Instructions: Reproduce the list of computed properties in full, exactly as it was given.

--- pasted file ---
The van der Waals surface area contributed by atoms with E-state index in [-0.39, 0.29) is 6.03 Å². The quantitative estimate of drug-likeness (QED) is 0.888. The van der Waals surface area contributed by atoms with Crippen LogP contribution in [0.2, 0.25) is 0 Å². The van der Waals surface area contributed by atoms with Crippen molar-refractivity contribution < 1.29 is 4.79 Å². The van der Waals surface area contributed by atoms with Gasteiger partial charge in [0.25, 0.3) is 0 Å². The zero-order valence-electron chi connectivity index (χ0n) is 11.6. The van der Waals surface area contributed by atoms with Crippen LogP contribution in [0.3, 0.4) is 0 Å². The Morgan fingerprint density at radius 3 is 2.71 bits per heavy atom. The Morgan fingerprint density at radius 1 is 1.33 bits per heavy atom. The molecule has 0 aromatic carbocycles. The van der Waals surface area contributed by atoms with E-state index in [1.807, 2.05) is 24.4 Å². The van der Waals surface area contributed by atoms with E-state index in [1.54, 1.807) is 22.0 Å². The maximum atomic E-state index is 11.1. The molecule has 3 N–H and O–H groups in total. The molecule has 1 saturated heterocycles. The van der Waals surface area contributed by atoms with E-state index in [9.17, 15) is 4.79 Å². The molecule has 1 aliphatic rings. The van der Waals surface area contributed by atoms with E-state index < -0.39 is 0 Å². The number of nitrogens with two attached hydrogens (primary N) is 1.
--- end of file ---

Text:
The van der Waals surface area contributed by atoms with E-state index in [-0.39, 0.29) is 6.03 Å². The quantitative estimate of drug-likeness (QED) is 0.888. The van der Waals surface area contributed by atoms with Crippen LogP contribution in [0.2, 0.25) is 0 Å². The van der Waals surface area contributed by atoms with Crippen molar-refractivity contribution < 1.29 is 4.79 Å². The van der Waals surface area contributed by atoms with Gasteiger partial charge in [0.25, 0.3) is 0 Å². The zero-order valence-electron chi connectivity index (χ0n) is 11.6. The van der Waals surface area contributed by atoms with Crippen LogP contribution in [0.3, 0.4) is 0 Å². The Morgan fingerprint density at radius 3 is 2.71 bits per heavy atom. The Morgan fingerprint density at radius 1 is 1.33 bits per heavy atom. The molecule has 0 aromatic carbocycles. The van der Waals surface area contributed by atoms with E-state index in [1.807, 2.05) is 24.4 Å². The van der Waals surface area contributed by atoms with E-state index in [1.54, 1.807) is 22.0 Å². The maximum atomic E-state index is 11.1. The molecule has 3 N–H and O–H groups in total. The molecule has 1 saturated heterocycles. The van der Waals surface area contributed by atoms with E-state index in [9.17, 15) is 4.79 Å². The molecule has 1 aliphatic rings. The van der Waals surface area contributed by atoms with E-state index < -0.39 is 0 Å². The number of nitrogens with two attached hydrogens (primary N) is 1.